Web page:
Zane Grey Biography

Biography (Great Authors of World Literature, Critical Edition)

American-born novelist Pearl Zane Gray was born in Zanesville, Ohio, in 1872, to farmer and dentist Lewis and Alice (Zane) Gray. His mother traced her ancestry to a Danish Quaker who arrived in America with William Penn in 1682. She gave the name Pearl to her son, largely because of an admiration for Great Britain’s Queen Victoria, whose favorite color was pearl gray. After years of ribbing, Zane eventually dropped the “Pearl” altogether and changed “Gray” to the more English spelling.{$S[A]Gray, Pearl Zane;Grey, Zane}

He attended Zanesville schools, graduating from Moore High School and going on to the University of Pennsylvania on a baseball scholarship. He studied dentistry, graduating with a D.D.S. degree in 1896.

From 1898 to 1904, he was a dentist in New York City. An avid fisherman all his life, he made frequent fishing trips to the Delaware River near Lackawaxen, Pennsylvania, where he met his future wife, Lena Elise Roth, called Dolly. They married in 1905 and had two sons and a daughter.

He began writing while in New York, publishing an article, “A Day in Delaware,” in Recreation magazine in 1902. In 1903 he completed a historical novel, Betty Zane, based on an ancestor’s journal. It told of the Zane family’s role in settling the Ohio valley. He published it himself, to some critical success. Encouraged by this and his wife’s support, he moved to a cottage in Lackawaxen, to write full time.

In 1908 he traveled west in the company of frontiersman Colonel Charles Jesse “Buffalo” Jones. Along the way, Jones told him tales of the Old West. The West seemed to be the ideal setting for the kind of romantic stories Zane wanted to write. The frontier conditions were perfect for the struggles of the heroes he envisioned. With this exposure to the West, he wrote The Last of the Plainsmen, about Jones. It was rejected by Harper and Brothers, but they accepted his next Western novel, The Heritage of the Desert.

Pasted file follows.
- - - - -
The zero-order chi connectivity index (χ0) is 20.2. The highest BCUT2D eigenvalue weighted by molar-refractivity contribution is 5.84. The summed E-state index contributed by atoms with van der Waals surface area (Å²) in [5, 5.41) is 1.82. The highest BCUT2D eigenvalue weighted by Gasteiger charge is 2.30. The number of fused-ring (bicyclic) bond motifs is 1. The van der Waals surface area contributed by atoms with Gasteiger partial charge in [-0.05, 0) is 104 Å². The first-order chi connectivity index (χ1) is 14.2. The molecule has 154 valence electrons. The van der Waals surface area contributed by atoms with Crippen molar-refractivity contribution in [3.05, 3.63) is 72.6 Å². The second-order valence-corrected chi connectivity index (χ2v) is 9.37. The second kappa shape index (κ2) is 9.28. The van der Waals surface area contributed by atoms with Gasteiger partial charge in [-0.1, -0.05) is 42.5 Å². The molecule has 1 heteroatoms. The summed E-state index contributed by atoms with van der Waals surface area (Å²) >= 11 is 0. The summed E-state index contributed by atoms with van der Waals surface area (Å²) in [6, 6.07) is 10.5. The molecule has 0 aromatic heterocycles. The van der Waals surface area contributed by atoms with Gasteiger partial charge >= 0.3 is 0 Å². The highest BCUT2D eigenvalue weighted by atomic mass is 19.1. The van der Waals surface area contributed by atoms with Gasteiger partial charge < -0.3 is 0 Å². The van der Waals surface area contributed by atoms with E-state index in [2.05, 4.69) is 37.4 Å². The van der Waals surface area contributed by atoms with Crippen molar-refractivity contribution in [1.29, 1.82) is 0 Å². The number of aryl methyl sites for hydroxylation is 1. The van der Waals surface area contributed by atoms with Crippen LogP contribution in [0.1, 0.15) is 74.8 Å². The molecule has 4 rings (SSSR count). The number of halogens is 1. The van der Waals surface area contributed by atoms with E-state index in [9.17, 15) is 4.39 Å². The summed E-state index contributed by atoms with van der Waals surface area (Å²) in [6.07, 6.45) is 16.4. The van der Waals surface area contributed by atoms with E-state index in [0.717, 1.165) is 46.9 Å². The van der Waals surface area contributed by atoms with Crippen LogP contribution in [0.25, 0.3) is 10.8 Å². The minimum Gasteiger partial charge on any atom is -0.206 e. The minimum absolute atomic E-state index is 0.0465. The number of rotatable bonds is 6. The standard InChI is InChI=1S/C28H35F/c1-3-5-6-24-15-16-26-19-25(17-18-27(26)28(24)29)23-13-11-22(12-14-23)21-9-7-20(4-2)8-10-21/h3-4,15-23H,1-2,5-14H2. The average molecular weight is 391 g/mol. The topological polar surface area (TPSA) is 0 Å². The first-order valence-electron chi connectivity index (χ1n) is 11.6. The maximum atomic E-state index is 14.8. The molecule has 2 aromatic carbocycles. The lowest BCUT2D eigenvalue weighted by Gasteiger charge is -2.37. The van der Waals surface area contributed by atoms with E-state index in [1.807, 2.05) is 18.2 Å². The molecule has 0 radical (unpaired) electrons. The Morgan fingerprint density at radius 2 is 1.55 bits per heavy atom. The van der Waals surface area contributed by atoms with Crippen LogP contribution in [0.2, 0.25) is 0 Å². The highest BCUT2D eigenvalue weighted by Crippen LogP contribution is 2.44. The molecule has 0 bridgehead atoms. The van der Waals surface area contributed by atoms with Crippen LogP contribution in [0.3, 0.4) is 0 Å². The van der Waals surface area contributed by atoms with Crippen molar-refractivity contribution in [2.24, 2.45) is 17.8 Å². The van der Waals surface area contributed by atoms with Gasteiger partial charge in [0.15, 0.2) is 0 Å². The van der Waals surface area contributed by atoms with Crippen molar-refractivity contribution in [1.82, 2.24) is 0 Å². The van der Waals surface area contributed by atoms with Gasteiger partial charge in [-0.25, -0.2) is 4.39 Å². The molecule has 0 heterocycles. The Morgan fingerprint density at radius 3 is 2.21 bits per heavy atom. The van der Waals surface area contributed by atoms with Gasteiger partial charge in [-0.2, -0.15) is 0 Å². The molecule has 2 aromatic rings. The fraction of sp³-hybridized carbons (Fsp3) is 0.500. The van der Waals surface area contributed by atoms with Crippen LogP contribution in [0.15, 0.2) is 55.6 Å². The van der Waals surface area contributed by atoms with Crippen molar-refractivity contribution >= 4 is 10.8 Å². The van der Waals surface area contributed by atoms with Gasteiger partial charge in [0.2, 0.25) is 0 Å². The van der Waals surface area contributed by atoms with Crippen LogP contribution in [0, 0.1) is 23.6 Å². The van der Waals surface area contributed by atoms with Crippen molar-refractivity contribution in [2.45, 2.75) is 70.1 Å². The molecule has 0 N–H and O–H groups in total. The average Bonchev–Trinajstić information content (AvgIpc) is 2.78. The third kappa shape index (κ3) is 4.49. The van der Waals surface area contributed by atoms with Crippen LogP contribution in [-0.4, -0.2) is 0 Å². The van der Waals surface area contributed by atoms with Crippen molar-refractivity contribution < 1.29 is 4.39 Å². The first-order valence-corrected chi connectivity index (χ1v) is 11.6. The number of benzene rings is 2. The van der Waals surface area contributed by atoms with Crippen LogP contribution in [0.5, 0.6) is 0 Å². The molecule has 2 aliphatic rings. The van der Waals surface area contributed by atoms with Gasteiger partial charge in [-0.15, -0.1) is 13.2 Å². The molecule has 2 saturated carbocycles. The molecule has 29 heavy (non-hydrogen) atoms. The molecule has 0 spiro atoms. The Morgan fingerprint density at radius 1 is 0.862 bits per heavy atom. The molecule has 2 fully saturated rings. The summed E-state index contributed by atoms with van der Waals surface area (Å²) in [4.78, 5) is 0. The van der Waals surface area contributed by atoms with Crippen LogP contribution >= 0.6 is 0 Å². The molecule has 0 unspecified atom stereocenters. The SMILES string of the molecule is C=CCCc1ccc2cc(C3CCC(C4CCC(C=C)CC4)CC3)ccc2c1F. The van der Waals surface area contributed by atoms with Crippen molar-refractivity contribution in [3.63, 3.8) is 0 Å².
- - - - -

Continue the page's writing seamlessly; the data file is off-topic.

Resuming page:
Harper also published Riders of the Purple Sage, selling a million copies and 800,000 reprints. The book’s success and Grey’s popularity with readers made him one of the most successful writers of his time. Twenty-five of his books sold seventeen million copies in twenty years,...

(The entire section is 946 words.)

Zane Grey Bibliography (Great Authors of World Literature, Critical Edition)

Farley, G. M. Zane Grey, A Documented Portrait: The Man, the Bibliography, the Filmography. Tuscaloosa, Ala.: Portals Press, 1986. Slender biography includes bibliography.

Flora, Joseph M. “Grey, Zane.” In Twentieth Century American Literature, edited by James Vinson. New York: St. Martin’s Press, 1980. Contains a comprehensive listing of Grey’s novels and other works plus a brief essay discussing aspects of his career and critical evaluations of his writing style.

“Grey, Zane.” In Twentieth Century Authors, edited by Stanley Kunitz and Howard Haycraft. New York: H. W. Wilson, 1942. Interesting biographical details and career statistics.

Jackson, Carlton. “Grey, Zane.” In American National Biography, edited by John A. Garraty and Mark C. Carnes. Vol. 9. New York: Oxford University Press, 1999. Detailed essay about Grey’s personal life.

Nesbitt, John D. “Grey, Zane.” In Twentieth Century Western Writers, edited by James Vinson. Detroit: Gale, 1982. Lists Grey’s novels with original American and English publishers. Essay critiques several novels’ strengths and weaknesses.

Pauly, Thomas H. Zane Grey: His Life, His Adventures, His Women. Urbana: University of Illinois Press, 2005. The first full-length biography of Grey, essential for research into the man and his work.